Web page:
Photo (left): Histotripsy Summit held at the University of Michigan in September 2019. Photo (right): Representation of histotripsy bubble cloud destroying targeted liver tumors non-invasively and without heat or ionizing radiation (animation provided by Histosonics. Inc.)
Several members of the Department of Radiology, including Fred Lee, MD, Paul Laeseke, MD, PhD, and Timothy Ziemlewicz, MD, have been conducting pre-clinical research on histotripsy, a new non-invasive, non-thermal method to destroy tumors and other tissue, for more than 5 years. “Histotripsy is a novel technology based on external ultrasound that was invented at the University of Michigan. Our friends in Michigan were generous enough to lend us devices to use in our laboratory in human-size pigs, and since then, we have been working to make histotripsy a clinical reality,” explains Dr. Lee.
This work has been supported over the years by HistoSonics Inc. “The scientific work started at the University of Michigan, and still goes on there, but translating this work into large models simulating human use, developing the procedure, and refining the technology has happened to a great extent at Wisconsin,” says Josh King, Vice President of Marketing at HistoSonics. In addition to supporting the pre-clinical research behind the method, HistoSonics also sponsors ongoing clinical trials evaluating histotripsy safety and efficacy for patients with liver tumors.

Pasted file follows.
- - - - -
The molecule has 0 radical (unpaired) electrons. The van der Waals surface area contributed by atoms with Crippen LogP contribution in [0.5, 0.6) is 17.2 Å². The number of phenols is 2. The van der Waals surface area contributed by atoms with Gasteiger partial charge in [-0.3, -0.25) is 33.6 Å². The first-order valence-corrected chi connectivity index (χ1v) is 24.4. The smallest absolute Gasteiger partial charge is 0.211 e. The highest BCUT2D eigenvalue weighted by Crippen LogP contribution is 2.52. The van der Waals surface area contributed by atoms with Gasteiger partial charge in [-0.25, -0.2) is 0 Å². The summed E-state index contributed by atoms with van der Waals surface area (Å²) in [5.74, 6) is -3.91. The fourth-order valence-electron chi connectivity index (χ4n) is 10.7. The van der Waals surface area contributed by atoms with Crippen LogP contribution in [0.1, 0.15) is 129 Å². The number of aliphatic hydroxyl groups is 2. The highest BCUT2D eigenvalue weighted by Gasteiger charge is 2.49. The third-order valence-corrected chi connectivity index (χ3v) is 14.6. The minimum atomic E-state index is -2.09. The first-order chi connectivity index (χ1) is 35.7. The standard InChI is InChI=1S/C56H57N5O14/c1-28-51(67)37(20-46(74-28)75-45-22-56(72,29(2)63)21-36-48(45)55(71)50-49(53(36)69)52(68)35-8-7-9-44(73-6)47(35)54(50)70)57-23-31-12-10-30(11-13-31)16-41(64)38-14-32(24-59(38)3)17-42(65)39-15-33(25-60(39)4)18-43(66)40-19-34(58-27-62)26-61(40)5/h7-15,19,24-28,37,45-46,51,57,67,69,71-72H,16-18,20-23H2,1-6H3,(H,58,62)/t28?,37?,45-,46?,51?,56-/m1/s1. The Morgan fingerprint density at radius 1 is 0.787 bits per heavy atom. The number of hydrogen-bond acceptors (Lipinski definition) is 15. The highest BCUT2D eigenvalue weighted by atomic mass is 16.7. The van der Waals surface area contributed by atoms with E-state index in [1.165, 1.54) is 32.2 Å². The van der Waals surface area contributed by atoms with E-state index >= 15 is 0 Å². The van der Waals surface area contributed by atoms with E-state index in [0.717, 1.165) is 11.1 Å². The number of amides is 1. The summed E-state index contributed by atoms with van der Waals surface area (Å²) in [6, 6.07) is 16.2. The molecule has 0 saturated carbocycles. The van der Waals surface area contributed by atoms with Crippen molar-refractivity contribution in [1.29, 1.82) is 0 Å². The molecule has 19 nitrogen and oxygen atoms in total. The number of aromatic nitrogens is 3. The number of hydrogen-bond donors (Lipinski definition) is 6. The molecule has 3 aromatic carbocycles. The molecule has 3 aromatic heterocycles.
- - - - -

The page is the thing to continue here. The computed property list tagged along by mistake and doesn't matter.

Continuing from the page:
The next step in the bench-to-bedside path for histotripsy is the new #HOPE4LIVER clinical trial. The trial is currently recruiting patients to treat primary and metastatic liver tumors using histotripsy with the goals of demonstrating the safety of the device and submitting it to the FDA for regulatory approval. The #HOPE4LIVER trial launched at the University of Wisconsin – Madison along with other sites, including University of Michigan, University of Minnesota, University of Kansas, University of Chicago, Medical College of Wisconsin, Tampa General Hospital, and Miami Cancer Institute, this month.
The first human trial for hepatic tumors took place in Barcelona, Spain in 2019. Dr. Ziemlewicz says, “From the trial, we learned a couple of things. We could successfully make these histotripsy treatments in the liver, and they were more accurate and predictable, more continually visible than our current treatments from microwave ablation. This means we could treat right to the edge of structures safely, patients felt little to no pain afterwards, and each patient was treated in a single session. Two out of the eight patients in the trial showed a response from their cancer outside the spot where the physicians treated, which is a rare occurrence in other ablation modalities and an exciting development of histotripsy.”
Dr. Ziemlewicz and former UW faculty and current UM surgeon, Clifford Cho, MD, serve as the Principal Investigators of the national trial. Lori Mankowski Gettle, MD, MBA and Meghan Lubner, MD, both experts in locoregional therapies of the liver, are serving as Principal Investigators for the site trial at UW-Madison. Dr. Mankowski Gettle says, “I’m really excited and proud to be a part of an organization that prioritizes patient care and innovation.”
You can learn more about this trial here: #HOPE4LIVER Study for Primary and Metastatic Liver Tumors ClinicalTrials.gov Information. Those interested in participating in the clinical trial can contact Janis Yakey by email at JYakey@uwhealth.org or by phone at 608-265-3018.